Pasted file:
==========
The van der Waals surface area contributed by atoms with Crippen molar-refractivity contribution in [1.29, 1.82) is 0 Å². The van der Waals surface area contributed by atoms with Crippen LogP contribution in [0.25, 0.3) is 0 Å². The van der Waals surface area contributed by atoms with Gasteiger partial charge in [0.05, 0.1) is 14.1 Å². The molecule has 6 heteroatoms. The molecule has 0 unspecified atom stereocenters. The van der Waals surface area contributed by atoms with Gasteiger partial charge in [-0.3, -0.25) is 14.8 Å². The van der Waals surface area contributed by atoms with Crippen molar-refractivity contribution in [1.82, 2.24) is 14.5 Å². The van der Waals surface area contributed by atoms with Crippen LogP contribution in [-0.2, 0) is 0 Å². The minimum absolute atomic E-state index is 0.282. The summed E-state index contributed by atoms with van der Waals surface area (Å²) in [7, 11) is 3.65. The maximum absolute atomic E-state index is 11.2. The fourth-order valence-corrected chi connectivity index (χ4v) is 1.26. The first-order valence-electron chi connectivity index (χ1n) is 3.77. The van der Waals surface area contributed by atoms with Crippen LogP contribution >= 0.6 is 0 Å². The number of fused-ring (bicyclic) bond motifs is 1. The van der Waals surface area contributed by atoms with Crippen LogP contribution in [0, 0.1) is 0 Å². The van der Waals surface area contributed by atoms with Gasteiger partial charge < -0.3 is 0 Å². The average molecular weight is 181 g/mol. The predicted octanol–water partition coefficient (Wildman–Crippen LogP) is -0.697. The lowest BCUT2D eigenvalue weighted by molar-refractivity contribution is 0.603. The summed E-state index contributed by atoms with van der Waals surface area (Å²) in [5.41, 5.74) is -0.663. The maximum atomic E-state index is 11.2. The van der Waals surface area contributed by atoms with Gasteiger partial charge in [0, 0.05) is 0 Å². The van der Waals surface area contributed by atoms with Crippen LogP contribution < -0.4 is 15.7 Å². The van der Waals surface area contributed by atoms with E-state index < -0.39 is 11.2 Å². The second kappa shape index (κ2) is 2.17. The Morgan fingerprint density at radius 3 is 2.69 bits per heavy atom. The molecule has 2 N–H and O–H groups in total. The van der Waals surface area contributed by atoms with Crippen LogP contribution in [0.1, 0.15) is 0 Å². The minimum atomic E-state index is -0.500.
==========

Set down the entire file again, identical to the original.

The van der Waals surface area contributed by atoms with Crippen molar-refractivity contribution in [1.29, 1.82) is 0 Å². The van der Waals surface area contributed by atoms with Crippen LogP contribution in [0.25, 0.3) is 0 Å². The van der Waals surface area contributed by atoms with Gasteiger partial charge in [0.05, 0.1) is 14.1 Å². The molecule has 6 heteroatoms. The molecule has 0 unspecified atom stereocenters. The van der Waals surface area contributed by atoms with Gasteiger partial charge in [-0.3, -0.25) is 14.8 Å². The van der Waals surface area contributed by atoms with Crippen molar-refractivity contribution in [1.82, 2.24) is 14.5 Å². The van der Waals surface area contributed by atoms with Crippen LogP contribution in [-0.2, 0) is 0 Å². The minimum absolute atomic E-state index is 0.282. The summed E-state index contributed by atoms with van der Waals surface area (Å²) in [7, 11) is 3.65. The maximum absolute atomic E-state index is 11.2. The fourth-order valence-corrected chi connectivity index (χ4v) is 1.26. The first-order valence-electron chi connectivity index (χ1n) is 3.77. The van der Waals surface area contributed by atoms with Crippen LogP contribution >= 0.6 is 0 Å². The number of fused-ring (bicyclic) bond motifs is 1. The van der Waals surface area contributed by atoms with Crippen LogP contribution in [0, 0.1) is 0 Å². The van der Waals surface area contributed by atoms with Gasteiger partial charge < -0.3 is 0 Å². The average molecular weight is 181 g/mol. The predicted octanol–water partition coefficient (Wildman–Crippen LogP) is -0.697. The lowest BCUT2D eigenvalue weighted by molar-refractivity contribution is 0.603. The summed E-state index contributed by atoms with van der Waals surface area (Å²) in [5.41, 5.74) is -0.663. The maximum atomic E-state index is 11.2. The van der Waals surface area contributed by atoms with Gasteiger partial charge in [0, 0.05) is 0 Å². The van der Waals surface area contributed by atoms with Crippen LogP contribution < -0.4 is 15.7 Å². The van der Waals surface area contributed by atoms with E-state index < -0.39 is 11.2 Å². The second kappa shape index (κ2) is 2.17. The Morgan fingerprint density at radius 3 is 2.69 bits per heavy atom. The molecule has 2 N–H and O–H groups in total. The van der Waals surface area contributed by atoms with Crippen LogP contribution in [0.1, 0.15) is 0 Å². The minimum atomic E-state index is -0.500.